The rice output in Odisha, the fifth largest producer in the country, contracted by 15 per cent to 5.12 million tonne due to devastating floods in the 2011-12 kharif season. In the previous comparable period, the rice output stood at 6 million tonnes.
The state agriculture department officials attribute the fall in rice output to back-to-back floods during the harvesting time of the crop in September and October last year, which washed away 289,115 hactares of paddy field and affected around four million people in the state. Last year, Odisha farmers planted paddy in 3.96 million hactares as against 3.93 million hactares sowed in the 2010-11 kharif.
Rice cultivation is key to Odisha farm output due to suitable climatic condition and food habit of the people of the state. It is the major crop in kharif planting season, constituting more than half of total cultivable area of 6.2 million hactares.
However, rice production has been sliding in the past couple of years in the state due to shrinking area. The rice output in 2010-11 was also lower at 6 million tonne, from 6.3 million tonne achieved in 2009-10 kharif season, statistical data showed.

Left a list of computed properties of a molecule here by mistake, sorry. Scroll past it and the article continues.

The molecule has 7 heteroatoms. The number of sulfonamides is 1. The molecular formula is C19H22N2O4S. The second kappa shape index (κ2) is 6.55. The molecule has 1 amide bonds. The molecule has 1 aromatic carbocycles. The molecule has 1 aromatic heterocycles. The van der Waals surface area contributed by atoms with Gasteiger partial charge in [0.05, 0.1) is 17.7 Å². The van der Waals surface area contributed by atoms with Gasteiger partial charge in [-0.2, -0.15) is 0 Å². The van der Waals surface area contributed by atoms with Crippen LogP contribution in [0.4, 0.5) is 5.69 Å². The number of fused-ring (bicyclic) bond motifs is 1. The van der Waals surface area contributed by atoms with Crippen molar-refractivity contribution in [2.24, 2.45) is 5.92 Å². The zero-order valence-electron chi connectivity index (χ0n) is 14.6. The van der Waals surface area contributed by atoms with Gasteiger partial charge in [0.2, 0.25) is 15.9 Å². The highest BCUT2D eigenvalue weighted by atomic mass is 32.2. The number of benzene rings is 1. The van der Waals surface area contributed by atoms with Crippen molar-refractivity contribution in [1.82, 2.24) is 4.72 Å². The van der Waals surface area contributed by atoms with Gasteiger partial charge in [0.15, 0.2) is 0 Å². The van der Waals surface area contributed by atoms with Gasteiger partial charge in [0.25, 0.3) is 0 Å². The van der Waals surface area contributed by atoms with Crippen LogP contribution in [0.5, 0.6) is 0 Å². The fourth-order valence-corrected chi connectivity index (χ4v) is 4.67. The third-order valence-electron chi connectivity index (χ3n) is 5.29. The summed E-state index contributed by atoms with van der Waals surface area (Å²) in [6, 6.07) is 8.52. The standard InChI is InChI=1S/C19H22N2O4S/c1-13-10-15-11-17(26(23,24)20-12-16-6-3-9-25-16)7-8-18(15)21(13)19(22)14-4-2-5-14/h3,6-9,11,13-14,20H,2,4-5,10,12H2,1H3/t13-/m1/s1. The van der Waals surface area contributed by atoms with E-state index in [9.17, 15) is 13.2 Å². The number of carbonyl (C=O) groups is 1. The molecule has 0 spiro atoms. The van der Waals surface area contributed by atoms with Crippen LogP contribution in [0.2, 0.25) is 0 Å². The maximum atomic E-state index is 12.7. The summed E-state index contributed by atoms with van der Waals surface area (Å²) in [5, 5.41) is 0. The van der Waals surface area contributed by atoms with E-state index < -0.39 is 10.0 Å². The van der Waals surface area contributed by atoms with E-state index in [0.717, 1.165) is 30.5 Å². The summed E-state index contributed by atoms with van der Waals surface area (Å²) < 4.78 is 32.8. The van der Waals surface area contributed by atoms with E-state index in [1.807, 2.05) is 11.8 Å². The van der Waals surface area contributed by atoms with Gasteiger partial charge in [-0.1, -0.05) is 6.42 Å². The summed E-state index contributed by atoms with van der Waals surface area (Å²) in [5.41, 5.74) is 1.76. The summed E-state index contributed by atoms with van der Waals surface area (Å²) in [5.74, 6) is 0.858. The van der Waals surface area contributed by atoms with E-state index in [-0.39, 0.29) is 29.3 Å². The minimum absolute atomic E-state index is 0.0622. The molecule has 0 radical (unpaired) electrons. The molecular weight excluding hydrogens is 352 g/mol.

The Comptroller and Auditor General (CAG) report for the year ending March 31, 2011 showed that around 117,000 ha farm land has been diverted in the state since 2005 for non-farming use.
Of late, Odisha has been generously giving away farm and forest land for setting up industries aiming for higher revenue and more jobs, betting on large source of mineral resources it posses.
The agricultural department has recently taken some pro-active steps to increase rice production in the state, armed by Central financial assistance under the Bringing Green Revolution to Eastern India (BGREI) scheme, aimed at pushing rice output in seven states. Odisha has been allocated Rs 217 crore in 2012-13 for research and other areas to improve yield, up from Rs 63 crore granted in the previous fiscal.
But the funding will not help improving yields overnight and rather will take some years to produce desired result, said state agricultural directorate officials. In 2011-12, the BGREI money helped increasing output by 0.3 per cent and is expected to provide 0.9 per cent growth in 2012-13 as the area that comes under funding scheme is a small fraction of total area, they said.
The farm officials also attributed the rice output fall to crop switch as farmers preferred cash-rich crops. For example, in 2011-12 crop year, corn output rose to 627,000 tonne, up from 603,000 tonne produced during 2010-11.
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